Spring is coming early in 3/4 of national parks, according to a new study. Awesome? Not so much. As flowers bloom earlier every year, it’s disrupting the link between the wildflowers and the arrival of birds, bees, and butterflies that feed on and pollinate the flowers. In Shenandoah, an earlier spring is giving invasive plants a head start, and they’re displacing native wildflowers, leading to costly management issues.
Before the 1960s almost everything about living openly as a lesbian, gay, bisexual, or transgender (LGBT) person was illegal. New York City laws against homosexual activities were particularly harsh. The Stonewall Uprising on June 28, 1969 is a milestone in the quest for LGBT civil rights and provided momentum for a movement.
Vine Creek Ranch at Death Valley National Park. Steady drought and record summer heat make Death Valley a land of extremes. Towering peaks are frosted with winter snow. Rare rainstorms bring vast fields of wildflowers. Lush oases harbor tiny fish and refuge for wildlife and humans. Despite its morbid name, a great diversity of life survives in Death Valley.
Located 2,600 miles southwest of Hawaii, the National Park of American Samoa is the most remote unit of the National Park System and the U.S. National Park south of the Equator. The Park spreads across three islands, 9,500 acres of tropical rainforest, and 4,000 acres of ocean, including coral reefs. While remote, the islands of American Samoa, true to the meaning of the word Samoa (Islands of Sacred Earth), are welcoming and offer beautiful landscapes and centuries of culture and history.
Salazar, Bromwich Visit Gulf Coast, Encourage Interior Employees in Fight to Protect Communities, Coasts, and Wildlife
Office of the Secretary
Last edited 4/25/2016
NEW ORLEANS, LA – Interior Secretary Ken Salazar and Bureau of Ocean Energy Management Regulation and Enforcement (BOEM) Director Michael R. Bromwich are in Louisiana today receiving updates on oil spill response efforts and visiting Interior employees who are working to protect Gulf Coast communities, coastlines, and wildlife from the BP oil spill.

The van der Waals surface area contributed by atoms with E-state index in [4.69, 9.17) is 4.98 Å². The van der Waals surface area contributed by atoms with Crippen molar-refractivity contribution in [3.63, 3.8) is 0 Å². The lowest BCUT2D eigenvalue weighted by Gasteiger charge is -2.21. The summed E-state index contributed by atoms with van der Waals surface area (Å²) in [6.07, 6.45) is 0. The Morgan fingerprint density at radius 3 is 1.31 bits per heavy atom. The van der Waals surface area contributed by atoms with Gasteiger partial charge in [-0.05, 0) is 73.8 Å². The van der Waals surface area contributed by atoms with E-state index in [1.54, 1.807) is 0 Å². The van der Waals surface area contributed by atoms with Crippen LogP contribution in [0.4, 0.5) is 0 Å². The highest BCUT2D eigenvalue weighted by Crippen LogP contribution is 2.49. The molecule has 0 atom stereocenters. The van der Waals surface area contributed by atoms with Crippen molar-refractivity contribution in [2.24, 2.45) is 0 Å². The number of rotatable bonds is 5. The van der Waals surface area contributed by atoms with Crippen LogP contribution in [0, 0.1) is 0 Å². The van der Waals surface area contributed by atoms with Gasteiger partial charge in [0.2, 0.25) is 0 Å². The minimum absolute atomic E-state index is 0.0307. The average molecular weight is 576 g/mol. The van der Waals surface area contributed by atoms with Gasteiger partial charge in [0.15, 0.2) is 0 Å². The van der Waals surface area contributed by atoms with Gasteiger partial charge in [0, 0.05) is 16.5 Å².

“I am proud of the tireless efforts of public servants, volunteers, and citizens from across the country who are working tirelessly to protect the communities and natural resources of the Gulf Coast,” said Salazar. “I am particularly proud of the many Interior employees, including scientists, wildlife professionals, engineers, and park rangers who are lending their professionalism and expertise to the effort. I appreciate their service, dedication, and sacrifice on behalf of our nation.”
Secretary Salazar began the day with a visit with Admiral Thad Allen to the Helix Producer, where they received an update on oil and gas containment and collection efforts and observed the drilling of the relief wells.
Secretary Salazar then visited with Interior employees at the Unified Area Command in New Orleans, where he thanked public servants for their dedication and commitment and encouraged them to continue their non-stop efforts to protect the people and natural resources of the Gulf Coast from the impacts of the BP oil spill.
Director Bromwich, who on Tuesday appeared before the National Commission on the BP Deepwater Horizon Oil Spill and Offshore Drilling, today met with employees at the BOEM office in New Orleans. He also participated in a flyover of areas affected by the oil spill.
Approximately 1,100 Interior employees are currently deployed to the Gulf of Mexico to assist with the oil spill response.